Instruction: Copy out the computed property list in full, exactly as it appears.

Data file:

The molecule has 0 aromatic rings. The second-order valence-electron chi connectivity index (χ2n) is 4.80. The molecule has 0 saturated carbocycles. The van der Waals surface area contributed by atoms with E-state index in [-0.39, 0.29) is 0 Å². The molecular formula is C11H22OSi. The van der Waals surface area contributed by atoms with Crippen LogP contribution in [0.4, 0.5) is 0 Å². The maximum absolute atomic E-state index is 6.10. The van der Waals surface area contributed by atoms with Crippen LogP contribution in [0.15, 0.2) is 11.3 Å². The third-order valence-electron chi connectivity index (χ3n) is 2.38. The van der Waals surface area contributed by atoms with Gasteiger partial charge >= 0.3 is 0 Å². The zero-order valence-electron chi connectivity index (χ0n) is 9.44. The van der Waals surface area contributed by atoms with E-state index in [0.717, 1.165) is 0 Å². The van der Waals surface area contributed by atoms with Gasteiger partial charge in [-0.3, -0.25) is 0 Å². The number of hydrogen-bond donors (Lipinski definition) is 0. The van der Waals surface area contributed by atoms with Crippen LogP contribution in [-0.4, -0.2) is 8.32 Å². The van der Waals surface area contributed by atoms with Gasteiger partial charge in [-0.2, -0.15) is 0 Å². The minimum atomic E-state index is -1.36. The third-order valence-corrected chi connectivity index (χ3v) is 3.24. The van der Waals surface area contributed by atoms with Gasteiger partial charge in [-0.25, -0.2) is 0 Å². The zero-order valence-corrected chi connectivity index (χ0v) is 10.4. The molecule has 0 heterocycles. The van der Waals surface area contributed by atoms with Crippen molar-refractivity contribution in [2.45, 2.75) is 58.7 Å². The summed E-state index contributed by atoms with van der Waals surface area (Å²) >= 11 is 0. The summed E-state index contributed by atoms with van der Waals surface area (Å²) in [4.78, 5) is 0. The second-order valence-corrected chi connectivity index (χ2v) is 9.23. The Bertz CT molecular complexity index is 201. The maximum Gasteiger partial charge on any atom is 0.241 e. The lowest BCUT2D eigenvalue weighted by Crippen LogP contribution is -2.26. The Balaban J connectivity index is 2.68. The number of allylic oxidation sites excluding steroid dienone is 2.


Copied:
The molecule has 0 aromatic rings. The second-order valence-electron chi connectivity index (χ2n) is 4.80. The molecule has 0 saturated carbocycles. The van der Waals surface area contributed by atoms with E-state index in [-0.39, 0.29) is 0 Å². The molecular formula is C11H22OSi. The van der Waals surface area contributed by atoms with Crippen LogP contribution in [0.4, 0.5) is 0 Å². The maximum absolute atomic E-state index is 6.10. The van der Waals surface area contributed by atoms with Crippen LogP contribution in [0.15, 0.2) is 11.3 Å². The third-order valence-electron chi connectivity index (χ3n) is 2.38. The van der Waals surface area contributed by atoms with Gasteiger partial charge >= 0.3 is 0 Å². The zero-order valence-electron chi connectivity index (χ0n) is 9.44. The van der Waals surface area contributed by atoms with E-state index in [0.717, 1.165) is 0 Å². The van der Waals surface area contributed by atoms with Gasteiger partial charge in [-0.3, -0.25) is 0 Å². The number of hydrogen-bond donors (Lipinski definition) is 0. The van der Waals surface area contributed by atoms with Crippen LogP contribution in [-0.4, -0.2) is 8.32 Å². The van der Waals surface area contributed by atoms with Gasteiger partial charge in [-0.2, -0.15) is 0 Å². The minimum atomic E-state index is -1.36. The third-order valence-corrected chi connectivity index (χ3v) is 3.24. The van der Waals surface area contributed by atoms with Gasteiger partial charge in [-0.25, -0.2) is 0 Å². The zero-order valence-corrected chi connectivity index (χ0v) is 10.4. The molecule has 0 heterocycles. The van der Waals surface area contributed by atoms with Crippen molar-refractivity contribution in [2.45, 2.75) is 58.7 Å². The summed E-state index contributed by atoms with van der Waals surface area (Å²) >= 11 is 0. The summed E-state index contributed by atoms with van der Waals surface area (Å²) in [4.78, 5) is 0. The second-order valence-corrected chi connectivity index (χ2v) is 9.23. The Bertz CT molecular complexity index is 201. The maximum Gasteiger partial charge on any atom is 0.241 e. The lowest BCUT2D eigenvalue weighted by Crippen LogP contribution is -2.26. The Balaban J connectivity index is 2.68. The number of allylic oxidation sites excluding steroid dienone is 2.